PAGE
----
How to Deal with Difficult Patients
By Holly Beal, RCPhT
Have you ever felt as if you were at your breaking point? Ever felt like you were about to explode due to dealing with difficult patients?
Surprise, you are not alone. We have all felt that way.
There are a few ways you can kick those feels out the door for good and learn how to deal with difficult patients. A rule to always live by while working in the healthcare field is that the patient is always right.
First and foremost, you must stay calm because this is not about you.
Remember, the patient is always right. The patient does not care, and all they hear is you interrupting them. There is no way around this, ever! So, there is no need to waste your time trying to prove your point.
Let’s be honest no one likes to be interrupted when they are upset. It is rude!
The second thing is that the patient must feel heard and just as important as anything else around them.
I have found this to be so beneficial while interacting with a difficult patient. So, how can you do this when a patient shows signs of frustration? Well, it’s simple, give them your undivided attention and make eye contact. Validate the patient by telling them you hear them and understand.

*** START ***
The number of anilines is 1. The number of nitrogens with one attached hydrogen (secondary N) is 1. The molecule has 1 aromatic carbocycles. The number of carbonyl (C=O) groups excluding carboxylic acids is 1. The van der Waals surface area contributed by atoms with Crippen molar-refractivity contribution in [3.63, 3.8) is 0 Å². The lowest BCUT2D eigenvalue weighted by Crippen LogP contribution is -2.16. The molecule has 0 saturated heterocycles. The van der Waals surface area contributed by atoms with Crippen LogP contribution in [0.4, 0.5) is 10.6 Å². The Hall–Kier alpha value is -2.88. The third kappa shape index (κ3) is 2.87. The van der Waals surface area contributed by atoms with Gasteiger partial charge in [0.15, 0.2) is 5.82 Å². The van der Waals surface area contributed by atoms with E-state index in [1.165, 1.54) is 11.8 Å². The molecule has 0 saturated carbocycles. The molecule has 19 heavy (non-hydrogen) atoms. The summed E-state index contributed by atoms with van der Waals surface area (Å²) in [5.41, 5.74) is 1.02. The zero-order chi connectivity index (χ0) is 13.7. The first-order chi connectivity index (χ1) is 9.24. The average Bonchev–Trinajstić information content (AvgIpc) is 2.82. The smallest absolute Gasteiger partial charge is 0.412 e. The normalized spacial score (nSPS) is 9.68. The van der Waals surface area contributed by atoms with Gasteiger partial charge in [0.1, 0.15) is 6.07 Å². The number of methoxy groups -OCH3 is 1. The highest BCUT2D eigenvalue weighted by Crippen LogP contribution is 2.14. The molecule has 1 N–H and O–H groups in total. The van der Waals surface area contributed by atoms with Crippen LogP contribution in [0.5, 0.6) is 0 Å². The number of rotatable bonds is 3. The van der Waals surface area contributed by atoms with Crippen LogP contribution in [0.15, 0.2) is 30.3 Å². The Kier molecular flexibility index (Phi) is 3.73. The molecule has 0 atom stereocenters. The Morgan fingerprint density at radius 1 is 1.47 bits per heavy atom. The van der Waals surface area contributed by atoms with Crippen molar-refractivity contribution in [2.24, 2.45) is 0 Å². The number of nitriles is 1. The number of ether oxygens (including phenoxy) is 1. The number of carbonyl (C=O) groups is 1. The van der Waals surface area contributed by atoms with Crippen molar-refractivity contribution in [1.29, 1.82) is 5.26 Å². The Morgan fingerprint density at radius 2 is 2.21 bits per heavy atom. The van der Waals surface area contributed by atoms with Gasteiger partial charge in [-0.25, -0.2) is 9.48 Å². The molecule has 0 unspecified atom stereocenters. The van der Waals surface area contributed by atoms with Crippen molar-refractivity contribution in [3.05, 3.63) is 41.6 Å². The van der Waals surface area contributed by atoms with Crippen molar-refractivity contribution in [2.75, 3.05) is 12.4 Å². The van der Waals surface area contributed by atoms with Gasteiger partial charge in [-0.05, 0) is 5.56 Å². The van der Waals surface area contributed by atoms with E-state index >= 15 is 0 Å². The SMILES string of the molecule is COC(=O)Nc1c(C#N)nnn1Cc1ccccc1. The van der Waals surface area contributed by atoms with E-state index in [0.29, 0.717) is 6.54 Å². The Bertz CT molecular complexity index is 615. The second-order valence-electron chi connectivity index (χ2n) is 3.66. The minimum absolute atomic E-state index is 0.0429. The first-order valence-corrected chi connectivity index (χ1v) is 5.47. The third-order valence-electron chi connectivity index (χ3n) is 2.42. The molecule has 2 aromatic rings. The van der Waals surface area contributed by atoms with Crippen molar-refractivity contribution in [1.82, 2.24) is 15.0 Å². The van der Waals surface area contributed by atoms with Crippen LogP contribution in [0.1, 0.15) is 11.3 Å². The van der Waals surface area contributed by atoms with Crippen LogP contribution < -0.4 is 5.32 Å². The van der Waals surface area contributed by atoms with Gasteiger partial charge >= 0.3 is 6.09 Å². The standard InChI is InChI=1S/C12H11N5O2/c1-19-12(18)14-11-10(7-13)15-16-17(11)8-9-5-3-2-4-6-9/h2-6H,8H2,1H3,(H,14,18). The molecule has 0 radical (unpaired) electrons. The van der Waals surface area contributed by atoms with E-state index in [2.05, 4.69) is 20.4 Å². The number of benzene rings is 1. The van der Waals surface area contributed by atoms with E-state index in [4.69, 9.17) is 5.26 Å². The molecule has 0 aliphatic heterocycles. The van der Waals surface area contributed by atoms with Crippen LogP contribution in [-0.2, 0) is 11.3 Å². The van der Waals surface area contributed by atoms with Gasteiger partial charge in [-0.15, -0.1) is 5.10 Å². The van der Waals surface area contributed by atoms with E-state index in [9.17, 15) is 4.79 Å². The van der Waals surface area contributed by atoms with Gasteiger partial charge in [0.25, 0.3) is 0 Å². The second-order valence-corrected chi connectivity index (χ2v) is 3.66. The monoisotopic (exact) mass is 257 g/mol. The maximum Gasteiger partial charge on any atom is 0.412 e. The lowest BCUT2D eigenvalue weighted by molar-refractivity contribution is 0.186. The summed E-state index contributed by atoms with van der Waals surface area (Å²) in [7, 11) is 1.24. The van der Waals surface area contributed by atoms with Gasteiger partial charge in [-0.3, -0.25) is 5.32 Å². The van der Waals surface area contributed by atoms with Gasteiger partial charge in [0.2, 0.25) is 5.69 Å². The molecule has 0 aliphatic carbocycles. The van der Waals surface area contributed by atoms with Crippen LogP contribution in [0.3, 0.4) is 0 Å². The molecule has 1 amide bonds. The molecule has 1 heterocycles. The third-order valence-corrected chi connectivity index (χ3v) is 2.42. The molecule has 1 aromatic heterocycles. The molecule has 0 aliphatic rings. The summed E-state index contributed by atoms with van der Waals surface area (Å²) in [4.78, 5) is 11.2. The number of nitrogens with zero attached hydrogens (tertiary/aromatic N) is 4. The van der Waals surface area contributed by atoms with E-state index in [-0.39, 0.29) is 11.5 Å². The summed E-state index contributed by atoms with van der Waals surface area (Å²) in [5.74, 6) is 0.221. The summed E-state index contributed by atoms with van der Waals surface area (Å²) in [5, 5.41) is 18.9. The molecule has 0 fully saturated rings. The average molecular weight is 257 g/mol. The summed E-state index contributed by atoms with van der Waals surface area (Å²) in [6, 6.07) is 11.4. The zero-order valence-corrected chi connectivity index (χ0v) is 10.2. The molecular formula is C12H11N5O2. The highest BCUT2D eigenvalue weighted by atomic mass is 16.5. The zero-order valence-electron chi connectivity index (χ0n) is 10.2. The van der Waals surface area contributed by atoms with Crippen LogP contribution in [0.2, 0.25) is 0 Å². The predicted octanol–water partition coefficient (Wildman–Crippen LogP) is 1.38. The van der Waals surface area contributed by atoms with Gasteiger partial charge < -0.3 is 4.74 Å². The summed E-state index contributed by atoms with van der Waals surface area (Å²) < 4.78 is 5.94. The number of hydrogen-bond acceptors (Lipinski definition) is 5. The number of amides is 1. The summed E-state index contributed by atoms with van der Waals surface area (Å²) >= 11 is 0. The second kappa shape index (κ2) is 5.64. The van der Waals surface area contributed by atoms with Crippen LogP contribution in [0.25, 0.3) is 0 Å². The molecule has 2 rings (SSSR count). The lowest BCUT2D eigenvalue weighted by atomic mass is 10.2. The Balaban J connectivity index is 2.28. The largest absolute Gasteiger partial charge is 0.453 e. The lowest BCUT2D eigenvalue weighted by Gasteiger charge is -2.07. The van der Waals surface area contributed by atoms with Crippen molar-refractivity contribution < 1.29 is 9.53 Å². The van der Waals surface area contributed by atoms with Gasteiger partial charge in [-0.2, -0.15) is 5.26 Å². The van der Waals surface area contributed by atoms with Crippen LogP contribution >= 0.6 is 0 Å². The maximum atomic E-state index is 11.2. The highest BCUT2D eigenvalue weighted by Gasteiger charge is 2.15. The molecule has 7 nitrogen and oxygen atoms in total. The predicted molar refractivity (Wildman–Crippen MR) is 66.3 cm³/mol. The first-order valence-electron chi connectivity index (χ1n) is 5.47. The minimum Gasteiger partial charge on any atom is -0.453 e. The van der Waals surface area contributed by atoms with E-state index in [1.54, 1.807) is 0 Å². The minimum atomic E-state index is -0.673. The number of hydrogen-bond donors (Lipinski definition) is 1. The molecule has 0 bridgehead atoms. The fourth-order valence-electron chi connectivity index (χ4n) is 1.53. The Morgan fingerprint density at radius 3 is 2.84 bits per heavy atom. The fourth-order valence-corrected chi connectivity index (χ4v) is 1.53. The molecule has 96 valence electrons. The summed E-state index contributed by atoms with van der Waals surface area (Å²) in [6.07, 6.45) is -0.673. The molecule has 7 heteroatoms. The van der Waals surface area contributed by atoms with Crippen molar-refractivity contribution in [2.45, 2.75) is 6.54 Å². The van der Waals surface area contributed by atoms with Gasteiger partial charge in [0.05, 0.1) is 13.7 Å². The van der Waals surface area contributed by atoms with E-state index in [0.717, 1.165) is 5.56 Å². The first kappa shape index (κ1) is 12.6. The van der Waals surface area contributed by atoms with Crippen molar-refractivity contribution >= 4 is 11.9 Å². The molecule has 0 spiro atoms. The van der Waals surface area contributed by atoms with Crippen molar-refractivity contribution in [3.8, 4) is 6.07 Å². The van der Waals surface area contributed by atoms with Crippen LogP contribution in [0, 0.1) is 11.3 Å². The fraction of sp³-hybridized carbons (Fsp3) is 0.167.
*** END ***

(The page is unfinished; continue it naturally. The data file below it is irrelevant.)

Finally, you must take action. Let the patient know you will take care of the issue. Get the patient's name and number.
Be overly apologetic and ask if you can help with anything else before sending them on their way. By now, the patient should be more relaxed. If you can’t deal with the issue at hand and must pass it to management, that’s fine.
The patient does not need to be a part of this process. You do not want this, trust me! It will make them feel as if you’re not taking them seriously and cause more frustration.
Overall, you should never feel as if you’re at your breaking point due to difficult patients. You are in more control than you realize. And there are always solutions on how to deal with difficult patients in a professional manner. These few tips that I have shared with you will become second nature, and the most difficult patients will become less difficult for you to handle. And making more interactions even more pleasurable than ever before.